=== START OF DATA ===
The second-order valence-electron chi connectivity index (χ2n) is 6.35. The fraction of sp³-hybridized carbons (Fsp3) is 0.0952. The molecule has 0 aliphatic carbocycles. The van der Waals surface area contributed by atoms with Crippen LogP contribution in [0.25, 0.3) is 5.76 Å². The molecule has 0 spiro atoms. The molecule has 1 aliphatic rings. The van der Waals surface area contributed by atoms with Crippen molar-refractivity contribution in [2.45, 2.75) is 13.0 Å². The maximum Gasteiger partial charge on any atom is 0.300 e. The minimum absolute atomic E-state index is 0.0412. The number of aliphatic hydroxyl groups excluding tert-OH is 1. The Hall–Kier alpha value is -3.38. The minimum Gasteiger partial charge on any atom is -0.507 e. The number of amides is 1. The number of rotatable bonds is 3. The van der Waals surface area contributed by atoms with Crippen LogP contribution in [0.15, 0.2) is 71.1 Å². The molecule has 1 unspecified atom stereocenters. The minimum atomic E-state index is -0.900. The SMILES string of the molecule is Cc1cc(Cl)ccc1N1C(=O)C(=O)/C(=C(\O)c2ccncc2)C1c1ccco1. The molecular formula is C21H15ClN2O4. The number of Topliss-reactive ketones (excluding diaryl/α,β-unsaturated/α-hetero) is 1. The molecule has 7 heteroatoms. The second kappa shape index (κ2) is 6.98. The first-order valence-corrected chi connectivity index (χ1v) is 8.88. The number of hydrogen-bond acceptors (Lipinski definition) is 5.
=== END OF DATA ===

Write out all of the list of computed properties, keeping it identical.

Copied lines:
The second-order valence-electron chi connectivity index (χ2n) is 6.35. The fraction of sp³-hybridized carbons (Fsp3) is 0.0952. The molecule has 0 aliphatic carbocycles. The van der Waals surface area contributed by atoms with Crippen LogP contribution in [0.25, 0.3) is 5.76 Å². The molecule has 0 spiro atoms. The molecule has 1 aliphatic rings. The van der Waals surface area contributed by atoms with Crippen molar-refractivity contribution in [2.45, 2.75) is 13.0 Å². The maximum Gasteiger partial charge on any atom is 0.300 e. The minimum absolute atomic E-state index is 0.0412. The number of aliphatic hydroxyl groups excluding tert-OH is 1. The Hall–Kier alpha value is -3.38. The minimum Gasteiger partial charge on any atom is -0.507 e. The number of amides is 1. The number of rotatable bonds is 3. The van der Waals surface area contributed by atoms with Crippen LogP contribution in [0.15, 0.2) is 71.1 Å². The molecule has 1 unspecified atom stereocenters. The minimum atomic E-state index is -0.900. The SMILES string of the molecule is Cc1cc(Cl)ccc1N1C(=O)C(=O)/C(=C(\O)c2ccncc2)C1c1ccco1. The molecular formula is C21H15ClN2O4. The number of Topliss-reactive ketones (excluding diaryl/α,β-unsaturated/α-hetero) is 1. The molecule has 7 heteroatoms. The second kappa shape index (κ2) is 6.98. The first-order valence-corrected chi connectivity index (χ1v) is 8.88. The number of hydrogen-bond acceptors (Lipinski definition) is 5.